- On August 8, the OFAC issued sanctions on Tornado Cash.
- Emmer asked what considerations caused a piece of technology to a sanction’s list.
A member of Congress in the United States has questioned the Treasury’s decision to ban Tornado Cash. The penalties on Tornado Cash, a “neutral, open-source, decentralized technology,” according to Congressman Tom Emmer’s (R-MN) open letter to Treasury Secretary Janet Yellen released today, pose new questions about U.S. national security and citizens’ right to privacy.
I sent a letter to Treasury Secretary Yellen regarding the unprecedented sanctioning of Tornado Cash. The growing adoption of decentralized technology will certainly raise new challenges for OFAC. Nonetheless, technology is neutral and the expectation of privacy is normal. pic.twitter.com/0aN4a4A6tb
— Tom Emmer (@RepTomEmmer) August 23, 2022
Start of a Blanket Ban?
On August 8, the United States Department of the Treasury’s Office of Foreign Assets Control (OFAC) took the unprecedented step of issuing sanctions against the Ethereum mixing protocol Tornado Cash and several Ethereum addresses associated with it, effectively making use of the protocol illegal under U.S. law.
Concerns have been raised regarding the government’s capacity to put a blanket ban on a piece of open source software, as opposed to a person or corporation, which is why the proposal has been received with anxiety and anger from the crypto community.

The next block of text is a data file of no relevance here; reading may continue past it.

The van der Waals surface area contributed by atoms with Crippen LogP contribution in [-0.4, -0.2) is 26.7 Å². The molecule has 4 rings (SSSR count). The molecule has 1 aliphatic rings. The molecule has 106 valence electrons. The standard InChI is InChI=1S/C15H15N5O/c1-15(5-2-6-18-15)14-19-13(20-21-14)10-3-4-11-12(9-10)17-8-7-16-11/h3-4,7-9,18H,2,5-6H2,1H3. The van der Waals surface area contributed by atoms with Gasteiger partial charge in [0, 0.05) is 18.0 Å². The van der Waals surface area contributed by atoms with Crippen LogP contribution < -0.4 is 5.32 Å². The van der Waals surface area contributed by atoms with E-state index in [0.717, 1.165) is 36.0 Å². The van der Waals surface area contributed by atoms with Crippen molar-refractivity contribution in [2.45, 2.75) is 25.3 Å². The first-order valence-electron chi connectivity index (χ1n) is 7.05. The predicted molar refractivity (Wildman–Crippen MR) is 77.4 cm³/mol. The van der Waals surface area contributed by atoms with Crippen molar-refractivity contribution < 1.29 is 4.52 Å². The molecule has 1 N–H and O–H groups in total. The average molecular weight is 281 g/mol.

Since some of the prohibited addresses do not belong to persons, organizations, or properties but rather “widely distributed technological tools” not controlled by a single entity, Emmer referred to the placement of Tornado Cash on the sanctions list as a “divergence from previous OFAC precedent.”
The lawmaker wanted to know whether the Treasury thinks that any of the sanctioned addresses belong to persons in charge of Tornado Cash. Moreover, what considerations caused the Treasury to add a piece of technology to a sanction’s list. The lawmaker further asked if innocent U.S. users of Tornado Cash have recourse to unblock their cash, and whether or not those who receive unsolicited payments from sanctioned addresses should be regarded to be in violation of the law.
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